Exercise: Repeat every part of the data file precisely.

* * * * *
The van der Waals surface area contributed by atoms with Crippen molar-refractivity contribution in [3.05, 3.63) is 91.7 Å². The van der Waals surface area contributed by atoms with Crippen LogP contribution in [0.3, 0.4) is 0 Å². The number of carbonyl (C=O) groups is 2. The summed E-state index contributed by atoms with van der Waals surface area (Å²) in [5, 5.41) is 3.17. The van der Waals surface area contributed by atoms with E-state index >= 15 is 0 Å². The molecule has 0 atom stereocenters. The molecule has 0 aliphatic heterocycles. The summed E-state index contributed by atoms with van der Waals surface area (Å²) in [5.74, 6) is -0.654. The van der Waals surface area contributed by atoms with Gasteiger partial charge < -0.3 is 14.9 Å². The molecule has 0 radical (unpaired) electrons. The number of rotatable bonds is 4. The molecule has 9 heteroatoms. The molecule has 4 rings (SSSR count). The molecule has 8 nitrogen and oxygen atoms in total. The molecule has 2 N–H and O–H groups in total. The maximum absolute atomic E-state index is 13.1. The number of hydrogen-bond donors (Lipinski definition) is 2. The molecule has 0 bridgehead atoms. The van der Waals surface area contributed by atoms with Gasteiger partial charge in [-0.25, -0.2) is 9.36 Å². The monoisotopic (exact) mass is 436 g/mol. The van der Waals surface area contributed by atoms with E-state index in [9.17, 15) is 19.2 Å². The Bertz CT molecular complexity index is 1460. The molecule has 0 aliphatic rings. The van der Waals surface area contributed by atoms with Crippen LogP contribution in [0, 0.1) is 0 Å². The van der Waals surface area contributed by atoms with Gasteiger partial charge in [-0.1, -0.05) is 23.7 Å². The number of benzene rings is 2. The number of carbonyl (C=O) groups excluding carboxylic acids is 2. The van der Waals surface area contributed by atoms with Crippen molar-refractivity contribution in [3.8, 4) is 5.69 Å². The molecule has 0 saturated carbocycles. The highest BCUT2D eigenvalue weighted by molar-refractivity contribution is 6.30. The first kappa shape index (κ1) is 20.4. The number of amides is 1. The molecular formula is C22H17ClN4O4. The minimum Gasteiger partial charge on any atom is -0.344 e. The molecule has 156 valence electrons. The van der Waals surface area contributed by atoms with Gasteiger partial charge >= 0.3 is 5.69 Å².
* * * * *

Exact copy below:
The van der Waals surface area contributed by atoms with Crippen molar-refractivity contribution in [3.05, 3.63) is 91.7 Å². The van der Waals surface area contributed by atoms with Crippen LogP contribution in [0.3, 0.4) is 0 Å². The number of carbonyl (C=O) groups is 2. The summed E-state index contributed by atoms with van der Waals surface area (Å²) in [5, 5.41) is 3.17. The van der Waals surface area contributed by atoms with E-state index >= 15 is 0 Å². The molecule has 0 atom stereocenters. The molecule has 0 aliphatic heterocycles. The summed E-state index contributed by atoms with van der Waals surface area (Å²) in [5.74, 6) is -0.654. The van der Waals surface area contributed by atoms with Gasteiger partial charge < -0.3 is 14.9 Å². The molecule has 0 radical (unpaired) electrons. The number of rotatable bonds is 4. The molecule has 9 heteroatoms. The molecule has 4 rings (SSSR count). The molecule has 8 nitrogen and oxygen atoms in total. The molecule has 2 N–H and O–H groups in total. The maximum absolute atomic E-state index is 13.1. The number of hydrogen-bond donors (Lipinski definition) is 2. The molecule has 0 bridgehead atoms. The van der Waals surface area contributed by atoms with Gasteiger partial charge in [-0.25, -0.2) is 9.36 Å². The monoisotopic (exact) mass is 436 g/mol. The van der Waals surface area contributed by atoms with E-state index in [9.17, 15) is 19.2 Å². The Bertz CT molecular complexity index is 1460. The molecule has 0 aliphatic rings. The van der Waals surface area contributed by atoms with Crippen LogP contribution in [0, 0.1) is 0 Å². The van der Waals surface area contributed by atoms with Gasteiger partial charge in [-0.1, -0.05) is 23.7 Å². The number of benzene rings is 2. The number of carbonyl (C=O) groups excluding carboxylic acids is 2. The van der Waals surface area contributed by atoms with Crippen molar-refractivity contribution in [3.8, 4) is 5.69 Å². The molecule has 0 saturated carbocycles. The highest BCUT2D eigenvalue weighted by molar-refractivity contribution is 6.30. The first kappa shape index (κ1) is 20.4. The number of amides is 1. The molecular formula is C22H17ClN4O4. The minimum Gasteiger partial charge on any atom is -0.344 e. The molecule has 156 valence electrons. The van der Waals surface area contributed by atoms with Gasteiger partial charge >= 0.3 is 5.69 Å².